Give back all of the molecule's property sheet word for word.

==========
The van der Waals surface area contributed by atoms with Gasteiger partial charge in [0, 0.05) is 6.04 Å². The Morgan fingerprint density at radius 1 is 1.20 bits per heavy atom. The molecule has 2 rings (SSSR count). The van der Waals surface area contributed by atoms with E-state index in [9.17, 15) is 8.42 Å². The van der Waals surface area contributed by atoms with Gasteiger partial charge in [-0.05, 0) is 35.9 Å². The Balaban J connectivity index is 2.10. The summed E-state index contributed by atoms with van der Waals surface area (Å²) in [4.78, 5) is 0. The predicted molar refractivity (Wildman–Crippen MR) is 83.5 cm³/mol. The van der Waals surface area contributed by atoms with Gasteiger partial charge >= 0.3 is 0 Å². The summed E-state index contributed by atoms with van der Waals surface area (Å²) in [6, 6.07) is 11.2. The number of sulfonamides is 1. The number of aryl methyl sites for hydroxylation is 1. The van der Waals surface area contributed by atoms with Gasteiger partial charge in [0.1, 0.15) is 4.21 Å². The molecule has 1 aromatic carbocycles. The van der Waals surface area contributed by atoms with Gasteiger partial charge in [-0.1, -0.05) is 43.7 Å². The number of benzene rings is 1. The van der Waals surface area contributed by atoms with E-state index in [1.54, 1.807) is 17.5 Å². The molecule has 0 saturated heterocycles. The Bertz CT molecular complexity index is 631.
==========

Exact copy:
The van der Waals surface area contributed by atoms with Gasteiger partial charge in [0, 0.05) is 6.04 Å². The Morgan fingerprint density at radius 1 is 1.20 bits per heavy atom. The molecule has 2 rings (SSSR count). The van der Waals surface area contributed by atoms with E-state index in [9.17, 15) is 8.42 Å². The van der Waals surface area contributed by atoms with Gasteiger partial charge in [-0.05, 0) is 35.9 Å². The Balaban J connectivity index is 2.10. The summed E-state index contributed by atoms with van der Waals surface area (Å²) in [4.78, 5) is 0. The predicted molar refractivity (Wildman–Crippen MR) is 83.5 cm³/mol. The van der Waals surface area contributed by atoms with Gasteiger partial charge >= 0.3 is 0 Å². The summed E-state index contributed by atoms with van der Waals surface area (Å²) in [6, 6.07) is 11.2. The number of sulfonamides is 1. The number of aryl methyl sites for hydroxylation is 1. The van der Waals surface area contributed by atoms with Gasteiger partial charge in [0.1, 0.15) is 4.21 Å². The molecule has 1 aromatic carbocycles. The van der Waals surface area contributed by atoms with Gasteiger partial charge in [-0.1, -0.05) is 43.7 Å². The number of benzene rings is 1. The van der Waals surface area contributed by atoms with E-state index in [1.54, 1.807) is 17.5 Å². The molecule has 0 saturated heterocycles. The Bertz CT molecular complexity index is 631.